While no specific date has been announced for a national independence referendum in Scotland, the campaign for Scottish citizens’ hearts and minds is well underway with the launch of the ‘Better Together’ campaign by the unionists (who want to stay in the Union) on 25 June 2012, and the ‘Yes Scotland’ campaign by nationalists a month earlier. A range of issues have already been brought up during the independence debate, with the economy appearing to be the number one concern given the current gloomy economic climate.
Concerns over banking – namely, whether an independent Scotland would be big enough to support its banking system – looms large in this debate. Unionists point to the fact that the Royal Bank of Scotland had to be bailed out by the UK Treasury to argue against independence. The Scottish National Party (SNP), on the other hand, cites small, prosperous Northern European countries such as Norway and Denmark to argue that ‘being small and independent is better’.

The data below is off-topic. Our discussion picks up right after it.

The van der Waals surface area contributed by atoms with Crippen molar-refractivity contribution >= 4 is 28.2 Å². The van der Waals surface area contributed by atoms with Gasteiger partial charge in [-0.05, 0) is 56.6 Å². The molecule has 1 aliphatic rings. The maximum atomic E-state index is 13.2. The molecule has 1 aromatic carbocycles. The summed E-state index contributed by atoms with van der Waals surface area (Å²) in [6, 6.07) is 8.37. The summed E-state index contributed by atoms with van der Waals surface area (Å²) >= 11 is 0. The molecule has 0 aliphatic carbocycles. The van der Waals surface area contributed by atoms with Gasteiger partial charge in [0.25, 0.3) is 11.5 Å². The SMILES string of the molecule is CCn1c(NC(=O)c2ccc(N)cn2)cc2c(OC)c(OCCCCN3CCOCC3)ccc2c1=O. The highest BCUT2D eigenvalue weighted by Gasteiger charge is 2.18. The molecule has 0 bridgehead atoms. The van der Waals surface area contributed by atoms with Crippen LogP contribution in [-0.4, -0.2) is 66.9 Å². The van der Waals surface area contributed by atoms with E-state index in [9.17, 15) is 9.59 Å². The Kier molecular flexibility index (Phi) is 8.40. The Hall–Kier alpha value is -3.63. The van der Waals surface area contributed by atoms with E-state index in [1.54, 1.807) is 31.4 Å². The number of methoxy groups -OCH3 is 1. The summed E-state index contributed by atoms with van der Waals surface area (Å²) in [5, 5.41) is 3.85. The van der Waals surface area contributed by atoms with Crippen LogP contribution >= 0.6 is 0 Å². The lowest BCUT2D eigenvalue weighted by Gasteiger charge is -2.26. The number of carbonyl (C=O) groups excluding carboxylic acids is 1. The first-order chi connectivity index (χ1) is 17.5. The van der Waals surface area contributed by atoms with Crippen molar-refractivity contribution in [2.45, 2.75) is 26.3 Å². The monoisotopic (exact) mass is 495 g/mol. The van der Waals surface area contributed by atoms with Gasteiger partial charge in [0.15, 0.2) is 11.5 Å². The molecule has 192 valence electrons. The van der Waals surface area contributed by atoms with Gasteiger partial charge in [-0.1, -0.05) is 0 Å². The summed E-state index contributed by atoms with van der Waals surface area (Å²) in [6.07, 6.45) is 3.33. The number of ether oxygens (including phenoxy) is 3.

Indeed, on many issues both sides have referred to other countries and international organisations in making their case. Nonetheless, neither side has discussed the fate of Basque Country in Spain during this debate. Clearly participants in the current Scottish independence debate are not concerned with the potential impact their own independence might have on the Basque separatist movement.